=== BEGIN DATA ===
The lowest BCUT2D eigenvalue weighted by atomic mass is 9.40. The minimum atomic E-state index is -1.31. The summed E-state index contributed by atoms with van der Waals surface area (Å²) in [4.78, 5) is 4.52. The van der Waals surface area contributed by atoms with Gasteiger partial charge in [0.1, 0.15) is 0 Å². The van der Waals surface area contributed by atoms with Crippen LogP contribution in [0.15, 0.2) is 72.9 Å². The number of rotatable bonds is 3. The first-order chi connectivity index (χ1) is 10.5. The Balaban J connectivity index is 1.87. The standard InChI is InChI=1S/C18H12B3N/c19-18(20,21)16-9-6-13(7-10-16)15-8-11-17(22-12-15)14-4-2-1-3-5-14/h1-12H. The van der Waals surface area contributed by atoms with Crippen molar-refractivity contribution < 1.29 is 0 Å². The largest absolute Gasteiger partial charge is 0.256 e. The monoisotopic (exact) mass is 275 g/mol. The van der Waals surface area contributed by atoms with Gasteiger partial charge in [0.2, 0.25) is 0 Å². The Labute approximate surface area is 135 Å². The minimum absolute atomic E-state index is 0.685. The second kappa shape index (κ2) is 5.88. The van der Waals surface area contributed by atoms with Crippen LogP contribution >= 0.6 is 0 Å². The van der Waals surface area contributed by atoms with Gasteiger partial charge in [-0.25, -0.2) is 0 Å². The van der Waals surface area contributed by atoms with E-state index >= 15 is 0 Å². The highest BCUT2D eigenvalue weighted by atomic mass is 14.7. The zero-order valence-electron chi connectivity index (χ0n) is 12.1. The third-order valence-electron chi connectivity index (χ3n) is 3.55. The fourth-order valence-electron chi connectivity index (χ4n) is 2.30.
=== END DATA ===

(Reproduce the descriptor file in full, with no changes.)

The lowest BCUT2D eigenvalue weighted by atomic mass is 9.40. The minimum atomic E-state index is -1.31. The summed E-state index contributed by atoms with van der Waals surface area (Å²) in [4.78, 5) is 4.52. The van der Waals surface area contributed by atoms with Gasteiger partial charge in [0.1, 0.15) is 0 Å². The van der Waals surface area contributed by atoms with Crippen LogP contribution in [0.15, 0.2) is 72.9 Å². The number of rotatable bonds is 3. The first-order chi connectivity index (χ1) is 10.5. The Balaban J connectivity index is 1.87. The standard InChI is InChI=1S/C18H12B3N/c19-18(20,21)16-9-6-13(7-10-16)15-8-11-17(22-12-15)14-4-2-1-3-5-14/h1-12H. The van der Waals surface area contributed by atoms with Crippen molar-refractivity contribution < 1.29 is 0 Å². The largest absolute Gasteiger partial charge is 0.256 e. The monoisotopic (exact) mass is 275 g/mol. The van der Waals surface area contributed by atoms with Gasteiger partial charge in [0.2, 0.25) is 0 Å². The Labute approximate surface area is 135 Å². The minimum absolute atomic E-state index is 0.685. The second kappa shape index (κ2) is 5.88. The van der Waals surface area contributed by atoms with Crippen LogP contribution >= 0.6 is 0 Å². The van der Waals surface area contributed by atoms with Gasteiger partial charge in [-0.25, -0.2) is 0 Å². The van der Waals surface area contributed by atoms with E-state index >= 15 is 0 Å². The highest BCUT2D eigenvalue weighted by atomic mass is 14.7. The zero-order valence-electron chi connectivity index (χ0n) is 12.1. The third-order valence-electron chi connectivity index (χ3n) is 3.55. The fourth-order valence-electron chi connectivity index (χ4n) is 2.30.